Islamic Santri students celebrate Santri day in Southern Malang

Culture and customs of Javanese in the western part of East Java received a lot of influence from the Middle Javanese, so this area is known as Mataraman, indicating that the area was once the territory of the Sultanate of Mataram. The area includes the former residency of Madiun (Madiun, Ngawi, Magetan, Ponorogo, Pacitan), ex-residency Kediri (Kediri, Tulungagung, Blitar, Trenggalek, Nganjuk), and part of Bojonegoro. As is the case in Central Java, wayang kulit, and Ketoprak quite popular in this region.

East Java's west coast region is heavily influenced by the Islamic culture. This area covers an area of Tuban, Lamongan and Gresik. In the past the north coast of East Java is the entry area, and the center of the development of Islam. Five of the nine members of the walisongo are buried in this area.

In the area of ex-residency of Surabaya (including Sidoarjo, Mojokerto and Jombang), and ex-residency Malang, had little cultural influence Mataraman, considering this region is an area arek (the term for offspring Kenarok), especially in the area of Malang that make this area difficult to be affected by Mataraman culture.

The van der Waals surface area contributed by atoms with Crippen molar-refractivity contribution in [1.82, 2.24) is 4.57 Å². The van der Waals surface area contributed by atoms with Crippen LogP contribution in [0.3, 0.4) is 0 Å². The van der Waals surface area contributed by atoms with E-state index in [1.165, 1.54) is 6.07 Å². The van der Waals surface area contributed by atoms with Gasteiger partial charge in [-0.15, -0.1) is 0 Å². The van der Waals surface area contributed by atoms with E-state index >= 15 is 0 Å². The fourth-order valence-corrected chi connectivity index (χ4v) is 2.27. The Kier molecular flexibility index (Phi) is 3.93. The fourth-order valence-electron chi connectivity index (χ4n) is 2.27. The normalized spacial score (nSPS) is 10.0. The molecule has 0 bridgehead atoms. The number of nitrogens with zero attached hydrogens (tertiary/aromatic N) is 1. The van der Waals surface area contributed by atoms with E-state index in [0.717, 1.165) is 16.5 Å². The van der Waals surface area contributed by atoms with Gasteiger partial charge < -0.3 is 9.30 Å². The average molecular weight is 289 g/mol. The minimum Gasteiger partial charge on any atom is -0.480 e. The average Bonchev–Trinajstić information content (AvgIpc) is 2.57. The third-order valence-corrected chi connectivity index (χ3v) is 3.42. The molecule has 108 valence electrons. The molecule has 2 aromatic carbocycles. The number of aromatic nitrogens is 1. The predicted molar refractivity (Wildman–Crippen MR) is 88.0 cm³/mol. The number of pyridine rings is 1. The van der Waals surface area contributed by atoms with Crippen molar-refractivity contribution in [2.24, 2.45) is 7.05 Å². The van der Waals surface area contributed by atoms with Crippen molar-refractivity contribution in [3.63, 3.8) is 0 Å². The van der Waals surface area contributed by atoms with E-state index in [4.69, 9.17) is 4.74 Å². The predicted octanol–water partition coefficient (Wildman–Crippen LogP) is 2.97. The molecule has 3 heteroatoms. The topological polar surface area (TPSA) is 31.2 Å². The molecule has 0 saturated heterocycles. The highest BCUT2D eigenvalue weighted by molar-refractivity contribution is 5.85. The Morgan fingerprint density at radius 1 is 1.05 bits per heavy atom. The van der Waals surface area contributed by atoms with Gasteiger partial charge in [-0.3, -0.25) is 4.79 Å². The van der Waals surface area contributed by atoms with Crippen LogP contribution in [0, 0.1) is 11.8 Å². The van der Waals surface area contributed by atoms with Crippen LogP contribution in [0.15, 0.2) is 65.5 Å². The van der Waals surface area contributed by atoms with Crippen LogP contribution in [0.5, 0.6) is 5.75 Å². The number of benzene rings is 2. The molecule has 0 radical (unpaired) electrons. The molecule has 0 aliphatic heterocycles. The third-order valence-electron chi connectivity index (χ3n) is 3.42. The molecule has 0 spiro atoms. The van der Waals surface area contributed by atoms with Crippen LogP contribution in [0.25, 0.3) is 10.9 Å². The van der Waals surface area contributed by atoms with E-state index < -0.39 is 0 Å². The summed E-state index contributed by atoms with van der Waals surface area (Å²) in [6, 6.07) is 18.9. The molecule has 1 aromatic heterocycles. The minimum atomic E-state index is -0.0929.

Customs in horse hooves region heavily influenced by the culture of Madura, given the magnitude of Madura tribe population in the region. Osing social mores of the culture is a blend of Java, Madura and Bali. While the Tenggerese tribe is heavily influenced by Hindu culture.[42]

Villagers in East Java, as well as in Central Java, has ties based on friendship, and territorial. Various ceremonies were held, among others: tingkepan (ceremony gestational age of seven months for the first child), babaran (ceremony before the birth of the baby), sepasaran (ceremony after the baby was five days), Pitonan (ceremony after the baby was seven months old), circumcision, fiancé.